Martínez, M.L.; Silva, R.; López-Portillo, J.; Feagin, R.A., and Martínez, E. 2020. Coastal ecosystems as an ecological membrane. In: Malvárez, G. and Navas, F. (eds.), Global Coastal Issues of 2020. Journal of Coastal Research, Special Issue No. 95, pp. 97-101. Coconut Creek (Florida), ISSN 0749-0208.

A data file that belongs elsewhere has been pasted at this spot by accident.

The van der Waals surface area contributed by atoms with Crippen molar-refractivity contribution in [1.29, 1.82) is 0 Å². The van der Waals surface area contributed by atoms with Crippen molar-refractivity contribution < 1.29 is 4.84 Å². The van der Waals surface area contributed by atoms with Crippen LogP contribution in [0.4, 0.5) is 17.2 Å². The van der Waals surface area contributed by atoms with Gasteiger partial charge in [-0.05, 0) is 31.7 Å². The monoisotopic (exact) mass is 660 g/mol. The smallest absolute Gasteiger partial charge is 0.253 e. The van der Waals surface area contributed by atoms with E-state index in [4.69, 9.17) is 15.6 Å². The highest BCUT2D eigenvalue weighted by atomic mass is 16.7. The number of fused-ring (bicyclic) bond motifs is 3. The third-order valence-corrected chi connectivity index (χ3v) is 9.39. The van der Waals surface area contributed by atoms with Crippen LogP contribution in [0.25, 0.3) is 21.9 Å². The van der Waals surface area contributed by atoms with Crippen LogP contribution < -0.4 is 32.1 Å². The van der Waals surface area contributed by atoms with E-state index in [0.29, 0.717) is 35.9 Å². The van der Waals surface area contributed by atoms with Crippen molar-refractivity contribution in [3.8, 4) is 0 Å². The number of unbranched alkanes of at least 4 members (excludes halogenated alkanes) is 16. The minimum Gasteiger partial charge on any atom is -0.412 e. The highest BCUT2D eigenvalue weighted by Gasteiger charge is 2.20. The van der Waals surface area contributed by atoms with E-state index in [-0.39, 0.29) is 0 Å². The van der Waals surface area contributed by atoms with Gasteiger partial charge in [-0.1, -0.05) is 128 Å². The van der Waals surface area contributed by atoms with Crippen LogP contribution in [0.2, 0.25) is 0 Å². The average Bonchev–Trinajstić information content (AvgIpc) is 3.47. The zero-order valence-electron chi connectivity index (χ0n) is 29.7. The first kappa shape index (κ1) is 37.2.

A membrane is a continuous layer that separates the interior of a cell from its surrounding cells or environment. It is selectively permeable because it regulates the transport of water, ions, and organic compounds. Its primary function is protection. Relatively analogous to a cell membrane, coastal ecosystems can be considered as an ecological membrane because they regulate the bidirectional transport of materials between the terrestrial and marine ecosystems and provide protection. The components of the ecological membrane include coral reefs, seagrass beds, beaches, coastal dunes, mangroves, marshes, and coastal lagoons. The selective permeability depends on the ecosystem. Pollutants and heavy metals, carbon, and nutrients are captured by the biota and sediments of mangroves, seagrasses, and marshes, and thus decrease the impact of pollution from the watershed to the ocean. Seagrasses, mangroves, beaches, and coastal dunes mitigate the inland effects of storms and hurricanes by reducing wave energy during storm surges. We examine how coastal ecosystems act as ecological membranes by looking at the evidence available. We focus on the flow of two features: heavy metals towards the ocean and waves towards the continent. We use field data to show how heavy metals are trapped by mangroves and coastal lagoons, which are porous ports of entry and exit. Also, wave flume experiments demonstrate how wave erosion is mitigated by vegetated coastal dunes, which act as protective barriers. Management schemes can be improved if coastal ecosystems are considered as components of a dynamic ecological membrane.